Free Press Corrects the Record: Rep. Levin Voted Against Renewing Patriot Act
On March 9, President Bush signed legislation [H.R. 3199] to renew the Patriot Act, just hours before 16 of the Act’s most controversial provisions were set to expire. One day earlier, an article in the Detroit Free Press incorrectly reported that Rep. Levin had voted in favor of the legislation to renew the Patriot Act. In fact, Rep. Levin was an outspoken opponent of the Patriot Act legislation and voted against the measure when the House of Representatives considered it on December 14. To read Rep. Levin’s Floor remarks in opposition to the Patriot Act renewal bill, click here. The House approved the Patriot Act renewal bill on a vote of 251 to 251, and the Senate approved the measure on March 2 on a vote of 89 to 10. The Free Press ran a correction on March 9 that read: "A news brief Wednesday on Page 4A about a vote in the House of Representatives to renew the Patriot Act should have said U.S. Rep. Sander Levin, D-Mich., voted against renewal." The Free Press and several other Michigan newspapers had based their stories on incorrect information supplied by the Associated Press. The AP mixed up the House vote on the Patriot Act renewal legislation last December with a March 7 vote on a completely different bill [S. 2271] to make three minor civil liberties improvements to the Patriot Act. The House approved S. 2271, with Rep. Levin’s support, on a vote of 280 to 138.
House Votes to Toss Out State and Local Food Safety Warnings
On March 8, the House of Representatives voted to override scores of state and local laws that warn consumers about possible health risks associated with certain foods. The legislation [H.R. 4167, the "National Uniformity for Food Act"] was adopted by the House on a vote of 283 to 139. Rep. Levin voted against the bill. Consumer groups strongly opposed the measure, claiming that states would no longer have the authority to provide important protections for the public, such as shellfish and milk safety standards – unless the federal government grants a state waiver. Some of the state warnings that would be affected by this legislation include consumer warnings about mercury contamination of fish, arsenic in bottled water, lead in ceramic tableware, and the alcohol content in candies. Michigan’s law requiring allergy warnings on bulk foods made with sulfites could also be preempted. H.R. 4167 was supported by the food and grocery industries. During the debate, a number of House members pointed out that it was highly unusual for such sweeping legislation to reach the House Floor without the benefit of even a single public hearing.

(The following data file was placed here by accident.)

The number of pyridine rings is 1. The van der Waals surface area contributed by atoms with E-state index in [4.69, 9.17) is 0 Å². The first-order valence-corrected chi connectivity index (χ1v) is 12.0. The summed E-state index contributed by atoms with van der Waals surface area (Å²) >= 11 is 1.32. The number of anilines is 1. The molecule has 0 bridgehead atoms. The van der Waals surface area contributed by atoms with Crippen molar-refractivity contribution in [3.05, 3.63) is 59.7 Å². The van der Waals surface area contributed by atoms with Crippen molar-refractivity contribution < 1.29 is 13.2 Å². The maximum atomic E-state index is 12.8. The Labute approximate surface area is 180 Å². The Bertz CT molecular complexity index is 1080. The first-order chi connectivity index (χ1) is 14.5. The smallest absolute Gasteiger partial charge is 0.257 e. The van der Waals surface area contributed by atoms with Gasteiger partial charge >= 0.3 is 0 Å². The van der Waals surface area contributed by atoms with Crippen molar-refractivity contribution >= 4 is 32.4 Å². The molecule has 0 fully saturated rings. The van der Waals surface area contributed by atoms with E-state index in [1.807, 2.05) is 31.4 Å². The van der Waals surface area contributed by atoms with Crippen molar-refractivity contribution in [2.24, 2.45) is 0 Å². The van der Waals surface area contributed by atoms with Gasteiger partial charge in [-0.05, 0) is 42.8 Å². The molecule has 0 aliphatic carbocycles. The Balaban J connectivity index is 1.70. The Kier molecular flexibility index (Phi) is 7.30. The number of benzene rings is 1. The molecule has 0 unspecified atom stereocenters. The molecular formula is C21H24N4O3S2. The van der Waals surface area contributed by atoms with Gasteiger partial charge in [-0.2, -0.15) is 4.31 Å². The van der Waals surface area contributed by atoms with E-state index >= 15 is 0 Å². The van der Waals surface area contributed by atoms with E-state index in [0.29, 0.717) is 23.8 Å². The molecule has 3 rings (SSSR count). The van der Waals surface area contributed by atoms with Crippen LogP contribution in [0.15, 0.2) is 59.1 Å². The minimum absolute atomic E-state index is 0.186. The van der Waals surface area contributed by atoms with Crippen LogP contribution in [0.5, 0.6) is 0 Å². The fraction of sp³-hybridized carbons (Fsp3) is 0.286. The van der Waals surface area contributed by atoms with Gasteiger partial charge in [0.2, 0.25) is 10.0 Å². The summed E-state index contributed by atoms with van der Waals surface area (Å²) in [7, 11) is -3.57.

House Approves Upgrade to U.S./Ukraine Trade
On March 8, the House of Representatives overwhelmingly approved legislation [H.R. 1053] granting Permanent Normal Trade Relations (PNTR) to Ukraine. Rep. Levin spoke on the House floor in support of the measure: "Passage of Ukraine PNTR is a way for us to update our trading relationship by signaling our support for the progress Ukraine has made to date. Although challenges lie ahead, this legislation points out the importance of Ukraine’s commitment to economic reforms and the evolution of democracy." Michigan’s Ukrainian community also hailed the legislation. "Passage of H.R. 1053 is further testimony to normalizing US/Ukraine trade relations and to Ukraine's joining the WTO," said Borys Potapenko, Director of the Ukrainian Cultural Center in Warren. "The Ukrainian American community in Michigan and beyond deeply appreciates the leadership of the Congressional Ukrainian Caucus, co-chaired by Congressman Levin, on this and other issues that bring the American and Ukrainian nation’s closer together." The Senate approved similar legislation last November.
Levin Reiterates His Support for Comprehensive Lobbying Reform
Rep. Levin today reiterated his support for comprehensive lobbying reform by supporting a 14-point package [H.R. 4682] to reform the operations of the House of Representatives. The package is designed to weaken lobbyist influence, strengthen fiscal discipline, curb abuses of power, outlaw the use of earmarks to buy votes for questionable legislation, create more time for serious congressional oversight, and prevent last-minute legislative items from being slipped into conference reports between the House and Senate without a full public vote by the conference committee. On the subject of Member’s private travel, Rep. Levin’s travel has never been with lobbyists or paid for by the special interests they represent. Rep. Levin’s travel has been with the non-profit Aspen Institute – funded by public minded foundations without lobbyists or staff – to foster bipartisan discussion between Members and policy scholars from around the world. For more information on the Aspen Institute, click here:
Home Page | Connector Home